I see Mr. Zwiren’s point. I believe the Cuomo nursing home scandal is more egregious than whatever inappropriate behavior he may or may not have had towards women. It’s a shame that in our society we put so little care into human life. When I say that, I mean American, not Jewish. It’s a political football to be toyed with. After all, Biden kept campaigning – and plenty of Democrats repeated – that it was President Trump who was directly responsible for all the COVID deaths in America. However, we know that is ridiculous on its face. After all, Trump moved heaven and earth to get vaccines out to the public in record speed. He had companies produce PPP and sanitizers to assist with shortages in the early stages of 2020, when the pandemic was overwhelming us. There is also the 10th Amendment, which lays out that the governors run their states, not the President. That is why Pritzker in Illinois, Whitmer in Michigan, Newsom in California, and Cuomo in New York are responsible for the COVID nursing home deaths in their states. It was their executive orders that laid the groundwork for their horrible and unfortunate demise.

Mr. Hecht had a nice list of “victims” in his piece. He got the LGBTQ community, President Trump, and the Jews. The way he sympathizes with the LGBTQ community, you’d think his Yom Kippur afternoon nap goes a little too long and he walks into shul in the middle of the Book of Jonah. Why would he dedicate the bulk of his column to an anti-Torah, anti-founding values movement? (Our founders believed deeply in Judeo-Christian values.) But how could he leave out the top two “victim” categories: illegal immigrants and Black Americans? After all, illegals are flooding our southern border. They are being kept in trailers. Who cares that some are COVID positive? They should be free to roam within our borders. After all, they had a long trek to get here. They deserve free healthcare, driver licenses, the right to vote, and food stamps. And thanks to Congress, they will now get a piece of the $1.9 trillion “COVID relief” spending bill.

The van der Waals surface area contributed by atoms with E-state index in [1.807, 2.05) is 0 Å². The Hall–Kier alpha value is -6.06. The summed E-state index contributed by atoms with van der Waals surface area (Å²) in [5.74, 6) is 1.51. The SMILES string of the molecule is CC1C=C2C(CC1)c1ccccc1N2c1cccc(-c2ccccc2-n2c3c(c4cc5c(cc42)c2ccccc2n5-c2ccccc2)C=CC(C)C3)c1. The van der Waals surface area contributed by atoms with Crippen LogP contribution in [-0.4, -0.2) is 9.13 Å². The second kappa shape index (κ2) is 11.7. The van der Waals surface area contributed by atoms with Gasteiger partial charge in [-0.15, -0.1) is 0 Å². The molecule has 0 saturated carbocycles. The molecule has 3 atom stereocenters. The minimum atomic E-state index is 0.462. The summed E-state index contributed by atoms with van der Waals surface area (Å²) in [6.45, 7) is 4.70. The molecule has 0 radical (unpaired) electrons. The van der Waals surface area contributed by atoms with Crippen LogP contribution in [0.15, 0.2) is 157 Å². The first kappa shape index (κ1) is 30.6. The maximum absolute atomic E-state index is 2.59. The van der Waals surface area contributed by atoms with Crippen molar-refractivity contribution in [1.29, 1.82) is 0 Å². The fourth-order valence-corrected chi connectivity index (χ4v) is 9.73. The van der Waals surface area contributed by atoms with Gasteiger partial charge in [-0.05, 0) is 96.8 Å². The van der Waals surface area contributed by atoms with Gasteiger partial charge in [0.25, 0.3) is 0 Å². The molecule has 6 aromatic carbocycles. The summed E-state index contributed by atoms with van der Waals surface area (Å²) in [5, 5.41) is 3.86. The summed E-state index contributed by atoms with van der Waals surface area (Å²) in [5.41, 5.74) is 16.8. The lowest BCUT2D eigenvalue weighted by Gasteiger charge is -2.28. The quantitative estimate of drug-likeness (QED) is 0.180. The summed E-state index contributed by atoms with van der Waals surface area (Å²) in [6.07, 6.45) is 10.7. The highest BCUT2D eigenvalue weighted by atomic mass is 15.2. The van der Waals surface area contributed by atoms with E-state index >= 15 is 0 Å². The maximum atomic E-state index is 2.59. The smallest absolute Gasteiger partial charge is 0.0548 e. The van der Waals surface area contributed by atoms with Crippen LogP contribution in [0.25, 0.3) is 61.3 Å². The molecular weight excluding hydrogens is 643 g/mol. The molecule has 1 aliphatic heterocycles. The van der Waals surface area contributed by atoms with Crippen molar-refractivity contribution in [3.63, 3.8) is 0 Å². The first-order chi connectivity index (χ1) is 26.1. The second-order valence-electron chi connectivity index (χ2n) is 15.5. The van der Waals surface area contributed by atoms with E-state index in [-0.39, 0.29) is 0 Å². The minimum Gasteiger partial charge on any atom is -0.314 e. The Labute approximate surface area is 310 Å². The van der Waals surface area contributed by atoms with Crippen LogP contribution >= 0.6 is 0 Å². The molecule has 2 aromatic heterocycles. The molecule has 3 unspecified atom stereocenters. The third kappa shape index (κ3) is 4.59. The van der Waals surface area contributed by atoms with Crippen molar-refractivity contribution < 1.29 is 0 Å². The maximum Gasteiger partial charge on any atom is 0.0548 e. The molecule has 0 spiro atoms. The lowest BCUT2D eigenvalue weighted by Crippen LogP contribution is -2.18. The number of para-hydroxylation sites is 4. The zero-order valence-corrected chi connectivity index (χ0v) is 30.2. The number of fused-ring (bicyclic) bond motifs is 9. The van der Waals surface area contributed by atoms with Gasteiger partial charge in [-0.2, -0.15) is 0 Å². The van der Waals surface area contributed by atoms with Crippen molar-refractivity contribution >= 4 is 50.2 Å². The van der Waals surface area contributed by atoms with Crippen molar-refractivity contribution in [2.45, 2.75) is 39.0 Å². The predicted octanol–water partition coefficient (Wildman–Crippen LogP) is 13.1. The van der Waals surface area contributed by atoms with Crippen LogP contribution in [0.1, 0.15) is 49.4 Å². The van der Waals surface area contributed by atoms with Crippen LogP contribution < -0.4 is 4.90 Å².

Black Americans are “victims” because they make up a larger percentage of our prison population. There is also a bill in the House of Representatives sponsored by Sheila Jackson Lee of Texas that Blacks should receive reparations. The New York Times published the 1619 Project, that America’s history begins with slavery and not 1776, our independence. Public schools are now teaching Critical Race Theory, that our laws and legal institutions are inherently racist. Certainly, that must have been an oversight by Mr. Hecht.

 Shalom Markowitz


Dear Editor:

Cancel culture has ramped up to a point where American culture and values are being actively erased. Recently, it came to light that the Dr. Seuss Company would be canceling six of their own books in an attempt to self-censor alleged racist imagery. The six books are relatively obscure, so some in the media have tried to tell everyone that they were wrong to call this “cancel culture.” “It’s only six books!” the agenda-pushing journalists say, as they try to shift goalposts and redefine phrases to suit themselves. Would these “journalists” say the same thing if it was 12 books? “It isn’t cancel culture; it’s just 12 books!” No, you propagandists, you’re wrong, it’s not just six books. It’s a cultural movement to redefine everything as racist and offensive. Anything disagreeable is defined as racist. Enforcing fares on the subway, the meritocracy, policing, even mathematics.

If canceling six books that were mildly racist at worst is not concerning enough, given the extremely low bar for offensiveness set and the inevitable more censorship going forward, then how about this aspect of the story that many people don’t know? Big Tech got involved and made this concerning story a lot more sinister. eBay outright banned sales of the canceled books, actively taking down listings. Again, this is for books that are mildly racist at worst. There are far more racist books readily available on eBay. What a Dr. Seuss cynic calls “racist” I like to call “showcasing how different cultures can be interesting.” Your mileage may vary. Or it would, if companies would respect their own customers’ decisions and let them buy the books. What eBay did cost them money, possibly lots of money. Nobody asked them to do it, they decided on their own to act against their best monetary interests in favor of being “woke.”

The issue is not the six Dr. Seuss books. The issue is what all of these events say about an America that no longer values freedom of speech and expression, about an America that places social justice over actual blind justice. What will they cancel next? People are talking about possibly canceling Little House on the Prairie, which would be a far greater cultural loss. The Twitter mobs are waiting in the ranks, baying for the blood of their next target. Ordinary people need to stand against this hypersensitivity culture, and they need to do it now.

 Ephrayim Fox